Wikipedia Was Here – Countervailing Anonymous Knowledge Production on Wikipedia
On the surface, Wikipedia entries seem neutral– and their largely anonymous contributors in effect write the dominant narratives, on subjects from Chelsea Manning to Tempelhof Airport. But in the name of crowdsourcing and »truth,« Wikipedia obfuscates context, authorship, and power– even as it marginalizes the views of women, LGBT, and communities of color.
My project, Wikipedia Was Here, builds upon the site’s decentralized, networked landscape of knowledge production, to reveal: Whose truth? Who writes the public narrative?
Wikipedia Was Here is a website that visually discloses the location of anonymous edits in real-time. The site geocodes the IP addresses of new Wikipedia edits, and shows corresponding visual imagery from Google Maps and Street View. At the same time, it also presents the name of the entry in question and the changes being made.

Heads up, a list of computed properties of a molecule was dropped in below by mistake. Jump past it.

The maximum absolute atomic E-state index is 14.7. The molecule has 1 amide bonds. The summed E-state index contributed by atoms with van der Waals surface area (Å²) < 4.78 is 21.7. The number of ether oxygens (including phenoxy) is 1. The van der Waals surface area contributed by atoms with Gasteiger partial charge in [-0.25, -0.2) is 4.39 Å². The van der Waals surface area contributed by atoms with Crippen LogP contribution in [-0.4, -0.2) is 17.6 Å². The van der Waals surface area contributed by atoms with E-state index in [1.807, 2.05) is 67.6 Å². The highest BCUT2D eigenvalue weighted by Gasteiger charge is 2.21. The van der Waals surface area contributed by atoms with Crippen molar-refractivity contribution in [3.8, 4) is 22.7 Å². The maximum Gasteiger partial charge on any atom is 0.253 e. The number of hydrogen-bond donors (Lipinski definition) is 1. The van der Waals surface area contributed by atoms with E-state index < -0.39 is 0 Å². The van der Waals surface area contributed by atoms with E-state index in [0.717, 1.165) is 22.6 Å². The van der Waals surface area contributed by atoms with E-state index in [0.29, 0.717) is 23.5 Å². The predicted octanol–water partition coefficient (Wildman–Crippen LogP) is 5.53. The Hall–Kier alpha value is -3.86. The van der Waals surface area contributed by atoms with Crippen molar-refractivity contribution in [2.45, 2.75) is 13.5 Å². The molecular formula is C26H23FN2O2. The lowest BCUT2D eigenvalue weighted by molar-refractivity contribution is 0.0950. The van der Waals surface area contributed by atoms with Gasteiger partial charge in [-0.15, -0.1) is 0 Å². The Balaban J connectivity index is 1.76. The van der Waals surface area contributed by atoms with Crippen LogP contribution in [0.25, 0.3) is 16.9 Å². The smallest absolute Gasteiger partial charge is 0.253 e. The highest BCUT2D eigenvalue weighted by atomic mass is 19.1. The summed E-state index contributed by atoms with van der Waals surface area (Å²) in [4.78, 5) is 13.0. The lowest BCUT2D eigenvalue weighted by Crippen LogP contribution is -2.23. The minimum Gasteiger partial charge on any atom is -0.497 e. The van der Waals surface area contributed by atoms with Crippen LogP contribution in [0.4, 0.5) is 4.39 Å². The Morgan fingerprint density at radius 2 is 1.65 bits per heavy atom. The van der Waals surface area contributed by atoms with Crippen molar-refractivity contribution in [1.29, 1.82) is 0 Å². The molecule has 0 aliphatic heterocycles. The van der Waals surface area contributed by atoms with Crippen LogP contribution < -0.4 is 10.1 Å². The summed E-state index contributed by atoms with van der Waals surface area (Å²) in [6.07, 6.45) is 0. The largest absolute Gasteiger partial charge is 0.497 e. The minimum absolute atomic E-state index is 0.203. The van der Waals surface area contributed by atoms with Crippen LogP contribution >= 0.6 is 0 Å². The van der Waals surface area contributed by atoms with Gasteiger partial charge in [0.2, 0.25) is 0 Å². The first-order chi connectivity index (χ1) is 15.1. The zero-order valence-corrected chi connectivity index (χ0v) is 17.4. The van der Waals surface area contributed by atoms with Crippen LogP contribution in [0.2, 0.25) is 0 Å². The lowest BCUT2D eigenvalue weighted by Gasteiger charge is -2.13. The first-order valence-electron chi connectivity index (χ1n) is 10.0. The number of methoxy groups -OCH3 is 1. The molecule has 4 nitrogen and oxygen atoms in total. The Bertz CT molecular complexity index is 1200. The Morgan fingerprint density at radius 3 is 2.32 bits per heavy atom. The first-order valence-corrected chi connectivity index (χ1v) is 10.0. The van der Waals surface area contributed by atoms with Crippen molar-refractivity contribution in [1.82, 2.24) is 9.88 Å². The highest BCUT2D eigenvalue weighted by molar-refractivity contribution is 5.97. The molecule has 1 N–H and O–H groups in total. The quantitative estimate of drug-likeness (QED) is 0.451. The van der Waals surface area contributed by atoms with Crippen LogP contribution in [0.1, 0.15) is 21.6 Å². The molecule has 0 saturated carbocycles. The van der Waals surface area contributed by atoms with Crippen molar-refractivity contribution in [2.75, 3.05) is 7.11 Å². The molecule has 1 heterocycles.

The project also includes an archive, which viewers can search by Wikipedia entry or location– allowing us to critically examine edits that would typically go unnoticed, or easily normalized.
When are anonymous editors leaking crucial facts? Drawing upon local knowledge? Reporting »facts« without evidence? In a »post-truth« era, Wikipedia Was Here visualizes the cultural and infrastructural architectural contexts, and even hints of the political climates, in which entries are edited and rewritten. It aims to act as a countervailing force and make the production of popular knowledge—and its underlying power relations—more visible.